to a clean energy economy took some political blows in 2013 but progress on the ground was heartening with energy efficiency solar and wind all providing tangible proof of their future potential A fifth year of declining power consumption Power consumption fell again in 2013 dipping 2 8 per cent across the National Electricity Market as scheduled renewables rose to 12 per cent of the market Industries Advertising and Marketing Agribusiness Automotive Aviation Construction and Engineering Education Family Business Financial Services Food and Beverages Gaming and Racing Health and Pharmaceuticals HR Industrial relations Information Technology Infrastructure Insurance Manufacturing Media and Digital Resources and Energy Professional Services Property Retail Small Business SME Telecommunications The Ashes Tourism Transport and Logistics Video KGB TV China Spectator CEO Hub Leadership Lab Management Insights Young Leaders Knowledge Centre Adapt or Die Knowledge Hub Business Accelerators Webinars eBooks Menu Online GST threshold clash looms 26 Nov 2013 4 54 AM 1 Politics Economy Tax Federal coalition Labor neutral on issue as states urge reforms You must be logged in to read this article Not a member yet Register today Business Spectator is available on all of your devices so you can access the latest news and commentary where and how you like Register now Already a member Sign in here Email Address Enter your Email Address Password Enter the password that accompanies your Email Address Remember me Log in Request new password Australian state governments led by both Labor and coalition premiers are uniting in their support for reforms to the application of the goods and services tax GST to online foreign purchases making it harder for the federal coalition government and Labor opposition to remain inactive on the issue according to The Australian Financial Review Earlier this week the federal opposition signalled it would not support proposed changes to the GST namely a lower GST threshold for online foreign purchases The issue will be put forward when the states and territories meet on Wednesday with Treasurer Joe Hockey at the first Standing Council on Federal Financial Relations meeting since the federal election The New South Wales NSW government has been leading the charge for reforms But South Australian Labor premier and treasurer Jay Weatherill has suggested he is willing to support reforms related to foreign online purchases the AFR reported He did say though that he does not support a separate NSW initiative to expand the GST to include other purchases We will be calling on Joe Hockey to rule out any expansion of the GST base to include food health and education Mr Weatherill told the AFR This would create a major burden for SA households and it is not a policy that the federal Liberal Party gained approval for at the last election He said GST reforms for online offshore shopping are needed as the current arrangements do put local retailers at a disadvantage which is hurting local jobs Print this page Related articles 13 Jan Iran nuke deal to take effect 13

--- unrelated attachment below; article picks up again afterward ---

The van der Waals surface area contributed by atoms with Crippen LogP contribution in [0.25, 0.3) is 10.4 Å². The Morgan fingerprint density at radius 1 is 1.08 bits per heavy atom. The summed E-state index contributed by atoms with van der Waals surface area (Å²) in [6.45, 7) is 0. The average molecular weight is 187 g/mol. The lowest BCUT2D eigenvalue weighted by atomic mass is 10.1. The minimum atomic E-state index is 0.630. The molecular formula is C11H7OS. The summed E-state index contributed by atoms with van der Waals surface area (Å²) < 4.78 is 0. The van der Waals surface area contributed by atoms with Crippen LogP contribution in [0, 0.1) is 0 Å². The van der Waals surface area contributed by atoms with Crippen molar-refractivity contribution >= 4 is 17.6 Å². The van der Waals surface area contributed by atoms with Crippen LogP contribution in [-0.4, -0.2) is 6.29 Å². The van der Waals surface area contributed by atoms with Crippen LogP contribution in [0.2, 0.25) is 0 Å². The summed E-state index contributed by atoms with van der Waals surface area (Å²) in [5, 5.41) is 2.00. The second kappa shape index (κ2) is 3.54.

Original URL path: http://www.businessspectator.com.au/news/2013/11/26/politics/online-gst-threshold-clash-looms (2014-01-12)